Do sea turtles communicate among themselves?

Written by Hanis Azman

Hanis is a final year student currently pursuing Biodiversity and Conservation in UTHM. She is passionate about marine animals and would like to help conserve them.

12 Apr 2021

Verbal communication is less evident among sea turtles compared to freshwater turtles and tortoises. Although sea turtles have existed since 120 million years ago, it was only in the year 1999 that humans have finally recorded sounds from sea turtles. But why did researchers take so long before knowing this aspect of the sea turtle’s behaviour? It was because of the literature published back in the 1950s that claimed that sea turtles did not vocalise and were “deaf as a stump.” Because of this belief, not many scientists bothered to research any further.

Sea turtles start making their first sound before they hatch. The sounds can be described as chirps, click, meow, cluck, grunts and “complex hybrid tones.” Scientists assumed that the sounds that they made while they were still in their shell triggered the others in the group to hatch all at once. It synchronises the time for them to crawl out and leave their nest. This explains why there are so many premature hatchlings found at the bottom of a nest. They may have heard their siblings’ call and emerge from their shells even before they are fully ready. On a positive note, these sounds are crucial for their survival as large numbers of sea turtles emerging at once will increase their chances of survival. The first few minutes after they hatch is very important as they have not picked up any defence mechanism yet. By leaving their nest all at once, it will reduce the risk of being predated upon.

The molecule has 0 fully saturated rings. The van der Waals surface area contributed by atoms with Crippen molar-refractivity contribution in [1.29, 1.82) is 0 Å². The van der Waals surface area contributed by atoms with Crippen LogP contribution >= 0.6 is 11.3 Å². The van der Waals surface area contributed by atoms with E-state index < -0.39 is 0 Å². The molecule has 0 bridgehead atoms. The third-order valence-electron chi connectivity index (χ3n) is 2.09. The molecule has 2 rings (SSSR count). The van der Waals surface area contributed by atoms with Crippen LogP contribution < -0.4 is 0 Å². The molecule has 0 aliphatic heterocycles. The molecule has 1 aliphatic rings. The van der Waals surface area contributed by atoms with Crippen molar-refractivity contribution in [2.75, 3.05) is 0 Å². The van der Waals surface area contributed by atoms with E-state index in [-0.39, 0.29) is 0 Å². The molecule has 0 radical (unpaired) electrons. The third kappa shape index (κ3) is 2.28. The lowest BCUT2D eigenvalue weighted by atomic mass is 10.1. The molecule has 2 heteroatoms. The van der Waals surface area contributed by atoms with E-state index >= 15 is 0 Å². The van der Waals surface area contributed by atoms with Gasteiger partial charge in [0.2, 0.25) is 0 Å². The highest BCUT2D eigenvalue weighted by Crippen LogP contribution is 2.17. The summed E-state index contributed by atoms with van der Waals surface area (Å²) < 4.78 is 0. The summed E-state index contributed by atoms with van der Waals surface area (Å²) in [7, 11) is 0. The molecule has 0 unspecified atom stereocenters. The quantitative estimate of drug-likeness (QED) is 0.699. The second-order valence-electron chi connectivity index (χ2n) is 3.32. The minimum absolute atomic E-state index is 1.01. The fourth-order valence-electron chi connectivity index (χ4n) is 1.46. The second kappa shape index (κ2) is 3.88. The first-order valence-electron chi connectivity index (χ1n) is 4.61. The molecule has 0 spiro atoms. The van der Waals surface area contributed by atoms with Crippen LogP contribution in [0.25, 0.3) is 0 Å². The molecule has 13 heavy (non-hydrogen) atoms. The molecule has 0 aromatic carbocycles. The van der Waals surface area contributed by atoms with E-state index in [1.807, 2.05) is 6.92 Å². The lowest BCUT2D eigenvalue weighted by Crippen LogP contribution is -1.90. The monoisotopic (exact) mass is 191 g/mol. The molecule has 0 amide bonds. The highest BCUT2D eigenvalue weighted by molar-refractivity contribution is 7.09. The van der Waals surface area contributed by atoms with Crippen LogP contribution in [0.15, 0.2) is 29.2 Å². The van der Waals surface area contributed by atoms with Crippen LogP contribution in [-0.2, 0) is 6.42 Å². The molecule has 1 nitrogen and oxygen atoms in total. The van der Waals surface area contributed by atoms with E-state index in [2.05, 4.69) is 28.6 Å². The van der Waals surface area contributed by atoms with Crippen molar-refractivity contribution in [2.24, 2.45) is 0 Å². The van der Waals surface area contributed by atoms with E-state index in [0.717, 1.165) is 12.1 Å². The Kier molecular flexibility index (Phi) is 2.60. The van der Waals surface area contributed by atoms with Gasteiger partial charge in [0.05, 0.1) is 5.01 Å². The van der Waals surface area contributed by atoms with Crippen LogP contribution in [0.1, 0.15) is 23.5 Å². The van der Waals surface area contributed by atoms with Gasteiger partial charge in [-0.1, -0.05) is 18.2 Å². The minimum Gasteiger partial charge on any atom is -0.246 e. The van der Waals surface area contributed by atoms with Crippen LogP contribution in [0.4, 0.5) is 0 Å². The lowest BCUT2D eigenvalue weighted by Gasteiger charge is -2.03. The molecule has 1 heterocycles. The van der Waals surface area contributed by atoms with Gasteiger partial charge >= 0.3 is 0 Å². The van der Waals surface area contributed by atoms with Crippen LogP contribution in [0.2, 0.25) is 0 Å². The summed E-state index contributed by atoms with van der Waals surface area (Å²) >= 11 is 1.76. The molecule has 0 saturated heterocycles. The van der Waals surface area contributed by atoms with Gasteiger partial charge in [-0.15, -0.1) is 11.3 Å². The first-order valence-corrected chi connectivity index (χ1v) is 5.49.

Although the hatchlings’ communication is somewhat well-documented by now, documentation on communication amongst adult sea turtles is scarce. Nevertheless, vocalisations of female sea turtles during nesting have been reported. In one study to investigate the sounds produced by nesting leatherback turtles throughout the stages of nesting from laying the eggs to camouflaging their nests, the authors found that there are three different types of sounds produced by female leatherback turtles.